Why is Gamma(n) = (n-1)!
and not Gamma(n) = n! ?

A possible answer was given by Robin Chapman in the newsgroup sci.math, in a response to a remark of David W. Cantrell, quoting from C. Lanczos' opening paragraph in "A precision approximation of the gamma function":

"... Gamma(n+1) = n! The normalization of the gamma function to Gamma(n+1) instead of Gamma(n) is due to Legendre and void of any rationality. This unfortunate circumstance compels us to utilize the notation z! instead of Gamma(z+1)."

The reply of Robin Chapman:

The Gamma function is the Mellin transform of the exponential function.
The Mellin transform of f being
Well you might ask, why not absorb the final 1/t into the t^s and change s-1 to s? The point though is that dt/t should be inseparable in this context as dt/t is the Haar measure on the multiplicative group of the positive reals. That is
This becomes important when studying the zeta function and its functional equation. One gets nice integral representations of Gamma(s)zeta(s) and Gamma(s/2)zeta(s), but not of s! zeta(s) and (s/2)! zeta(s).

See: sci.math.

But note also that for Re(s) > 1 the Mellin transform can be written as
and for 0 < Re(s) < 1 the Mellin transform is
Here {x} is the fractional part of x. Thus the Mellin transform does not necessarily suggest the use of the Gamma function over the factorial function.

In any case, the Mellin transform does not explain the reason why Euler changed his definition between 1729/30 and 1768. Perhaps it was the relation to the Beta function (also introduced by Euler) which Euler wanted to express by the identity


However, again this is not absolutely convincing because of the following formula which might be known to Euler and is also a very useful representation, although the right hand side does not bear a special name


Still, there is another way to look at the relation between the factorial function and the Gamma function when we look at the (generalized) factorial powers -- z and w arbitrary complex numbers:
In this setup, which can be found in Graham, Knuth, Patashnik 'Concrete Mathematics', (2. ed., p. 211), things look more like a duality. GKP remark: "... the Gamma function, which relates to ordinary factorials somewhat as rising powers relate to falling powers."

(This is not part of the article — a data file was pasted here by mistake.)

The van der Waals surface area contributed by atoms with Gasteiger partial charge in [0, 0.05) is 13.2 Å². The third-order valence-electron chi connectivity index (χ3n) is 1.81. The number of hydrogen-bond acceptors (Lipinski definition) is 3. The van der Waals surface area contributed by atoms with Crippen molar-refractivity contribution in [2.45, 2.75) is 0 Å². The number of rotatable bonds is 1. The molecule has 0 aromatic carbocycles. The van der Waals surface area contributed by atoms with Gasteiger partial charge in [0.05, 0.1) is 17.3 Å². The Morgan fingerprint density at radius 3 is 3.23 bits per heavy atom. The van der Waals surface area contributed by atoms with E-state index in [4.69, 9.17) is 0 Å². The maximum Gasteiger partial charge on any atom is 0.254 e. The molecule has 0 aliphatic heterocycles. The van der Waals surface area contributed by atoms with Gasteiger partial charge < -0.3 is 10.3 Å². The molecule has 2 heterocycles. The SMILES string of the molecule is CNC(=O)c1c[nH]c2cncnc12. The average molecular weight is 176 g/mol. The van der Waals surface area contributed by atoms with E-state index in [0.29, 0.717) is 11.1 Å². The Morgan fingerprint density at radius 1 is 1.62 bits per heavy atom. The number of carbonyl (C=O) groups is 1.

::: From sci.math "Gamma function question"  :::
::: 22 Jun. 2007                             ::: 
::: David C. Ullrich :::

A possible reason is this: dt/t is the Haar measure on the
group of positive reals with multiplication for the group 
operation. If you don't know what that means, what it amounts
to is that integrals of the form 

  int_0^infinity f(t) dt/t 

transform very nicely under various changes of variables, 
for example (writing int for int_0^infinity) if c > 0 and 
a is real, a <> 0 then 

  int f(t) dt/t = int f(ct) dt/t = int f(1/t) dt/t 
   = |a| int f(t^a) dt/t 
   = int_{-infinity}^infinity f(e^t) dt, 

etc. With dt instead of dt/t all those formulas look more 
complicated. I'm not saying that that's _the_ reason, but
I think of the definition as 

  Gamma(x) = int e^{-t} t^x dt/t 

and it makes more sense, at least to me. 

(Even if those transformations don't come up, thinking about 
int f(t) dt/t instead of int f(t) dt just seems "natural"
from the right point of view.) 

If you know a little real analysis, in particular what an 
"L^p space" is, then read on: 

Maybe the reason it makes sense to me to think of it this way
is because of various formulas that come up in harmonic analysis.
For example, in one characterization of "Besov spaces" 
you see a definition of the form 

(*)  something = [int (f(t)^p)/t^(ap+1) dt]^{1/p], 

which is supposed to interpreted as 

(**) sup_t f(t)/t^a 

when p = infinity. When I look at the formula written like that
it makes no sense to me, it's not clear why (*) should become (**) 
for p = infinity, and I can't imagine how anyone would keep it
straight. Instead I write the formula as 

(*') [int (f(t)/t^a)^p dt/t]^(1/p) 

and it makes perfect sense - it's just an L^p norm with respect
to the measure dt/t (this makes the formula much easier for me
to remember and it also makes it clear why it becomes (**) 
for p = infinity.) 

::: Zdislav V. Kovarik :::

The chapter (of Functional Equations) considers summation of
a function f(x) as a (right) inverse of the forward difference,
not of the backward difference. 

In formulas, F(x) is a sum of f(x) if 

  F(x+1)-F(x) = f(x) 
(in an appropriate domain). 

There are many such F's to a given f, so extra conditions may 
be studied. In this terminology, a sum of ln(x) is ln(Gamma(x)).
(Same as Gamma(x+1)-x*Gamma(x).) Very neat, I suggest. 

Remark: Given an extra condition that a sum of ln(x) be convex
("concave up") for x>0, and have value 0 at x=1, we end up with
the one and only ln(Gamma(x)). That is Bohr-Mollerup Theorem. 

Exercise: Why convexity? (The question persists for Gamma(x+1),
too). This is not a frivolous condition, just an extension of
the discrete logarithmic convexity of the factorial. 

The exercise is: Using operations on integers alone (no Calculus),
show that whenever a, b, c are integers, 1<=a<=b<=c, we have 
(c!/b!)^a * (a!/c!)^b * (b!/a!)^c <=1. (When does equality occur? 
And how does it relate to log-convexity?) 

On MathOverflow this question was discussed on 10 Apr 2010.
Why is the gamma function shifted from the factorial by 1?

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